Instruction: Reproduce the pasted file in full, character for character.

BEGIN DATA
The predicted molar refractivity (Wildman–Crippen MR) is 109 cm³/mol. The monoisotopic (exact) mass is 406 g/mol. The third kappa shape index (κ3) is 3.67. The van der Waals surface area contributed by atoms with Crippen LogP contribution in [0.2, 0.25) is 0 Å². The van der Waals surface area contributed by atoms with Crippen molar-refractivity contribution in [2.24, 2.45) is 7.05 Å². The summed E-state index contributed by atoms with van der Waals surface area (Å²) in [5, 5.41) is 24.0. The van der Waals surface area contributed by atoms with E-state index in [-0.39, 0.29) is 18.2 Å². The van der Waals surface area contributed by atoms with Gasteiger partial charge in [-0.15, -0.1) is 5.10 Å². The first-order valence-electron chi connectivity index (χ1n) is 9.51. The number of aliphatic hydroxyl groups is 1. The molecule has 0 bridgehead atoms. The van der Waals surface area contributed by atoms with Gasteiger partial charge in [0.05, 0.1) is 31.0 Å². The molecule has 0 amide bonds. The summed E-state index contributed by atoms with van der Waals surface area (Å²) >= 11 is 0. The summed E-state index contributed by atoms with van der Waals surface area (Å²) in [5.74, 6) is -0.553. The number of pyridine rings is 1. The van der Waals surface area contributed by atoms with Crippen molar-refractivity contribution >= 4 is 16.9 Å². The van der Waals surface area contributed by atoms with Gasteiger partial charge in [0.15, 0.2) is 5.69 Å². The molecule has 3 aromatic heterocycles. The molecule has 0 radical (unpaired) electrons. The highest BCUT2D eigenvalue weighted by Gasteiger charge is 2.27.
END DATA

The predicted molar refractivity (Wildman–Crippen MR) is 109 cm³/mol. The monoisotopic (exact) mass is 406 g/mol. The third kappa shape index (κ3) is 3.67. The van der Waals surface area contributed by atoms with Crippen LogP contribution in [0.2, 0.25) is 0 Å². The van der Waals surface area contributed by atoms with Crippen molar-refractivity contribution in [2.24, 2.45) is 7.05 Å². The summed E-state index contributed by atoms with van der Waals surface area (Å²) in [5, 5.41) is 24.0. The van der Waals surface area contributed by atoms with E-state index in [-0.39, 0.29) is 18.2 Å². The van der Waals surface area contributed by atoms with Gasteiger partial charge in [-0.15, -0.1) is 5.10 Å². The first-order valence-electron chi connectivity index (χ1n) is 9.51. The number of aliphatic hydroxyl groups is 1. The molecule has 0 bridgehead atoms. The van der Waals surface area contributed by atoms with Gasteiger partial charge in [0.05, 0.1) is 31.0 Å². The molecule has 0 amide bonds. The summed E-state index contributed by atoms with van der Waals surface area (Å²) >= 11 is 0. The summed E-state index contributed by atoms with van der Waals surface area (Å²) in [5.74, 6) is -0.553. The number of pyridine rings is 1. The van der Waals surface area contributed by atoms with Crippen molar-refractivity contribution >= 4 is 16.9 Å². The van der Waals surface area contributed by atoms with Gasteiger partial charge in [0.15, 0.2) is 5.69 Å². The molecule has 3 aromatic heterocycles. The molecule has 0 radical (unpaired) electrons. The highest BCUT2D eigenvalue weighted by Gasteiger charge is 2.27.